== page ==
After Gonzalez said the Juarez cartel was responsible for the killings, banners appeared in Ciudad Juarez that read: “Mrs. Prosecutor, avoid problems for yourself, and don’t blame La Linea.” The message stated that the LeBaron killings were the work of the Sinaloa cartel. On Wednesday, another banner was hung from an overpass, suggesting that Benji LeBaron was a thief: “Ask yourself where did all his properties come from?”

At the LeBaron funeral, attended by more than 2,000 people, including the Chihuahua state governor and attorney general, Benji’s uncle Adrian LeBaron said, “The men who murdered them have no children, no parents, no mother. They are the spawn of evil.”

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Well when we think of a Mormon selling drugs, it makes us giggle:D

A man was kidnapped, force-fed beer and then abandoned on a Utah roadside in a possible case of mistaken identity, police say.

The victim — whose name and age were not available — was found by a passer-by walking across Legacy Highway near Centerville at about 9 a.m. Saturday, the Deseret News reported.

The man said he had been kidnapped roughly three hours earlier, according to Salt Lake Police Sgt. Dennis McGowan.

The victim, who was not seriously injured, told police he parked his car near his home when two Spanish-speaking men dragged him out into the driveway, the newspaper reported.

He was then allegedly thrown into their red pickup truck, where he claims the men pulled a bag over his head, bound his hands and feet with a wire coat hanger and put a gun to his stomach.

“They told him this was their area and that he can’t sell drugs here,” McGowan told the Deseret News.

McGowan told the paper the kidnappers force-fed the man two cans of beer prior to throwing him out of the truck, probably in an attempt to pass him off as a drunk who concocted the abduction story.

Two empty beer cans and a mangled wire hanger found on the side of the highway seemed to confirm the victim’s account, McGowan told the Deseret News.

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You can do this cocaine anywhere,  and its legal!

Cocaine is an energy drink, and personally, I want to try it!

You can check it out HERE

So who’s down to do some cock coke with me?

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‘Party’ Drug Could be PTSD Treatment

March 04, 2009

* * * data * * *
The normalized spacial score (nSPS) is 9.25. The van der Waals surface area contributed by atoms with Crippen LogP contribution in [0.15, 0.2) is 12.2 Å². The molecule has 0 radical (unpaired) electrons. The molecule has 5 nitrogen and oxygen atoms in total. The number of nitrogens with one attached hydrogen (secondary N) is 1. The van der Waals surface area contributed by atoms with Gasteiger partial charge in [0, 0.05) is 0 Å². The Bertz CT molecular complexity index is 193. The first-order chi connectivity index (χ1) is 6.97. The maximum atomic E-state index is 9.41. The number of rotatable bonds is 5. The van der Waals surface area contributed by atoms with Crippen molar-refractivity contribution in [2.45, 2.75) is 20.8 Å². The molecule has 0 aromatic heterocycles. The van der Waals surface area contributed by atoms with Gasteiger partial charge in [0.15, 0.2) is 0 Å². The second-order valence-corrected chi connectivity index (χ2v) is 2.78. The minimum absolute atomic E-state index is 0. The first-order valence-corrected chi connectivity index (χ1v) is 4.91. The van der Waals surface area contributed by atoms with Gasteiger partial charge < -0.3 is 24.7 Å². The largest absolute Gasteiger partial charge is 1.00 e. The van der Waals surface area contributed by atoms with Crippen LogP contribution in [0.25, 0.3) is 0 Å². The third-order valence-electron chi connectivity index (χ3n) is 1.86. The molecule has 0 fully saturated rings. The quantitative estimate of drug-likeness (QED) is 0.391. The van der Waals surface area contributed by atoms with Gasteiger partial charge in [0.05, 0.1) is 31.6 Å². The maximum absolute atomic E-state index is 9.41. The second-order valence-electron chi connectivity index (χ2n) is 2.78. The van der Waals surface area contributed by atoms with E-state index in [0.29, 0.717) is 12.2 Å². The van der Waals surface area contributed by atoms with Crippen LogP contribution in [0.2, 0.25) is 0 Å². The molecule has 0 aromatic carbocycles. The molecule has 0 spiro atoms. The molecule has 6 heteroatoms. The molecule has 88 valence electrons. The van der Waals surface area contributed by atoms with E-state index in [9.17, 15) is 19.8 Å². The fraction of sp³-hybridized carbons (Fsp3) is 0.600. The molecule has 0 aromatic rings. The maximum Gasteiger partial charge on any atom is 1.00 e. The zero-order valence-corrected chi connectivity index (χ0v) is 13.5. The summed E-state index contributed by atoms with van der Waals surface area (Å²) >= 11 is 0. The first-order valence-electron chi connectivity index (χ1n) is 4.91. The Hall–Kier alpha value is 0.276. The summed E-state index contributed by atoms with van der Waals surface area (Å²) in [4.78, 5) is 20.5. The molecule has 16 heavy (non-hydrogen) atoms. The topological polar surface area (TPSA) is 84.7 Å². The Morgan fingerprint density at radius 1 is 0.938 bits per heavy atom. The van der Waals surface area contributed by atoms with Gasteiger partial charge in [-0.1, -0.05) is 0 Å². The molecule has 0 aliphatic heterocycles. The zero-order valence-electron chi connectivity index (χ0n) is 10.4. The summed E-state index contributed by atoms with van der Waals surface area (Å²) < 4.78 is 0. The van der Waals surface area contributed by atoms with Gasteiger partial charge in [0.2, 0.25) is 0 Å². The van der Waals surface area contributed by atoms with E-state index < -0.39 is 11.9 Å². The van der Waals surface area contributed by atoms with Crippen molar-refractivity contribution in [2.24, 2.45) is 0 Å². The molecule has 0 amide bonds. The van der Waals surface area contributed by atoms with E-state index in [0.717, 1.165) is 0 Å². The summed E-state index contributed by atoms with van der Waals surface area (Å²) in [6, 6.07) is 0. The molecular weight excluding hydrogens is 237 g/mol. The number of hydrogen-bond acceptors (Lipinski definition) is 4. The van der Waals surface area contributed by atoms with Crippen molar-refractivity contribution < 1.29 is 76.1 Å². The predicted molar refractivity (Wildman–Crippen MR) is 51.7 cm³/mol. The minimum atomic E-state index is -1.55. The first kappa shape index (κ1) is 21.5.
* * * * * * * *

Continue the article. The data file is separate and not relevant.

Military.com|by Bryan Mitchell
If you discovered it in your kid’s room there’d be hell to pay. If it appeared in a random urinalysis, it could end your career. And if you told your friends you were considering taking it, they might think you’ve suffered a mid-life crisis.

But a South Carolina psychiatrist and a Harvard-educated researcher are looking for veterans who’ve been through hell and are willing to explore a fresh way of getting past the trauma using a drug long associated with the late-night party crowd.

Ecstasy, clinically known as MDMA and outlawed recreationally for decades, is making a gradual comeback in the medical community as therapists rediscover its therapeutic value – especially in dealing with post traumatic stress disorder.

“I heard about it and I decided to give it a try,” said a former Army Ranger who was one of two veterans who participated in a recent study on the effects of Ecstasy for treating PTSD. “It’s an extremely positive thing. I feel so lucky that I got to take part in the project.

“It’s basically like years of therapy in two or three hours. You can’t understand it until you’ve experienced it.”

Michael Mithoefer, a former emergency room physician turned psychiatrist, and Rick Doblin, who founded an organization to study the role of psychedelic drugs in society, are lobbying the Department of Veterans Affairs to allow veterans suffering from PTSD to take part in their unconventional research.

Mithoefer works with his wife, Ann, out of their Mount Pleasant, S.C., office helping victims of serious trauma overcome their anguish.

With support from Doblin, the couple successfully petitioned the Food and Drug Administration to allow them to test the effects of the drug on people who suffered from PTSD. They recently completed their first round of testing, with promising results.

“This is very exciting for us and I am very hopeful that other people can replicate the results,” Mithoefer said.

“I have to stress that this is a lot different than getting a prescription for MDMA. We don’t see it ever working like that,” Mithoefer added. “You’ll have to take it in specialized clinics. No one will get to take it home.”

In the latest round of testing, 21 patients took the drug a handful of times throughout an extended period of psychiatric treatment. It’s administered under a strict set of conditions and always under close supervision by medical professionals.

Mithoefer and Doblin are not fly-by-night crackpots promising an overnight cure of a serious condition with a magic pill.

“It’s been approved by the FDA and Harvard. We have evidence of its safety and evidence of its efficacy,” Doblin said. “We’ve shown that we can help Soldiers deal with their trauma.”

Medical, military uses